And it felt good.
After three years off from head-coaching responsibilities, Tibbits was named the boys basketball coach at St. James on Monday. He set himself apart from the other candidates with more than a decade of high-quality experience, but also that session with the committee that eventually led to the unanimous decision that he was the right person for the job.
“That’s kind of one of my strengths, knowledge of plays and defenses. I love to talk basketball with people,” Tibbits said. “That part of the interview, someone says ‘Give me your best last-second play,’ those things have to be able to come to your mind right away.”
Tibbits, 47, relocated to the Grand Strand in 2017, first teaching middle school social studies before moving to St. James High School for this school year. He held various assistant coaching jobs in football and basketball in that brief span.
However, he had long since cut his teeth running a program.
He was the girls coach at Cowanesque Valley (Pennsylvania) High School from 2008-2013 and 2014-16 and the head boys coach at Elkland (Pennsylvania) from 2002-2007. Between the two stops, his teams amassed four conference championships (similar to South Carolina’s regions) and three district championships (the precursor to the full state playoff rounds).
The Williamsport Sun Gazette twice named him as the publication’s basketball coach of the year, and he was also honored as one of the “Top 10 Coaches of the Decade” (2000-2010) in North Central Pennsylvania. In 2014, he was named to the Tioga County Sports Hall of Fame, taking into account both his coaching and his high school athletic careers.
St. James Athletics Director Billy Hurston said Tibbits was selected over a group of five interviewees, all of whom had various degrees of varsity experience. Horry County Schools announced that Tibbits and fellow current St. James teacher Jared Caudill were the lone two finalists under consideration. In total, 17 applicants fulfilled the job requirements.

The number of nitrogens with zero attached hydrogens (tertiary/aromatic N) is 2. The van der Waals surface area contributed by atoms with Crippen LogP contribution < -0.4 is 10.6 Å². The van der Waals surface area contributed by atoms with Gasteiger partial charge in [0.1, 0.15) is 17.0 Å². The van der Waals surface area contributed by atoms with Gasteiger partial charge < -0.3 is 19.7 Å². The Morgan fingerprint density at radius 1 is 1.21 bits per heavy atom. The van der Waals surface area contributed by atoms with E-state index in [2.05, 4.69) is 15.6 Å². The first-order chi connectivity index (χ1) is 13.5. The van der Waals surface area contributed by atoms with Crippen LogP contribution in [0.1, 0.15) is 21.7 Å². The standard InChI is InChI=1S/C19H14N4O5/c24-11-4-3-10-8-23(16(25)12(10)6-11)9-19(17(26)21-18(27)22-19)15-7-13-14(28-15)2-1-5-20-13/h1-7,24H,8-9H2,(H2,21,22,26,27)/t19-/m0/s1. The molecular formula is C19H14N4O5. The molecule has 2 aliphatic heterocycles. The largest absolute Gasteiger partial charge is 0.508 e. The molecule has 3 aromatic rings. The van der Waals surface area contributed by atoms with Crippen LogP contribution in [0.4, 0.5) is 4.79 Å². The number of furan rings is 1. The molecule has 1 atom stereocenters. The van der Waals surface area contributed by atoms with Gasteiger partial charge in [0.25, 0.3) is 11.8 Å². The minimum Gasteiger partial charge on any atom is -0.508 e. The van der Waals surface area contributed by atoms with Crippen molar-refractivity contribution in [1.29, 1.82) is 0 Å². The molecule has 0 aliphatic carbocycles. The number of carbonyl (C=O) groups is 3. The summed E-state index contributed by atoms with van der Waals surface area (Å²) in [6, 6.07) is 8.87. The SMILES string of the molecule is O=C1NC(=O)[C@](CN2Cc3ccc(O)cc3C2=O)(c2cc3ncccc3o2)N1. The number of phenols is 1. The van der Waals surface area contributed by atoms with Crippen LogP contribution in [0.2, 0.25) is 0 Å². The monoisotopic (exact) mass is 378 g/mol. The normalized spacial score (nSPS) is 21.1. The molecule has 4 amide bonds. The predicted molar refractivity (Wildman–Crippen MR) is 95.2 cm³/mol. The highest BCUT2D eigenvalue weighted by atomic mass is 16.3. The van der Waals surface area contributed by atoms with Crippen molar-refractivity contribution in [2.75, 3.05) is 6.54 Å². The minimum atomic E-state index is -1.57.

Although it was also posted as a supplemental-only position, anyone looking for a teaching job in conjunction with the athletic role was relegated to a social studies certification. Hurston said he received emailed resumes from coaches who had physical education certifications, but those people were immediately disqualified from consideration.
From there, St. James focused on candidates who would be part of the full-time staff. Hurston said it was pure luck that Tibbits already was.
“I want him to know the names of the ladies serving food and the people sweeping our floors,” Hurston said. “It’s more than just coaching. Anyone can just coach. You need to be out in the community. You need to be our fundraising and teaching and doing stats and community service projects.”
Tibbits will be the third coach in school history, joining Monty Carr (2003-2016) and Jeremy Heinhold (2016-2019). The Sharks have not had a winning record since 2014-2015, when they advanced to the third round of the state playoffs. In total, the program has had three winning seasons in 16 years. It also has just three all-time playoff victories, two of which came in the winter of 2015.
So while all of the additional requirements will be asked of Tibbits, he also recognized that winning is necessary. Still, he doesn’t expect it to be easy.
“You can bring in Mike Krzyzewski or any coach and they’re not always immediately going to win,” Tibbits said. “You have to put in some work. There are some athletes here. The cupboard is not bare. I like what we’re looking at. The translation will be the buy-in.”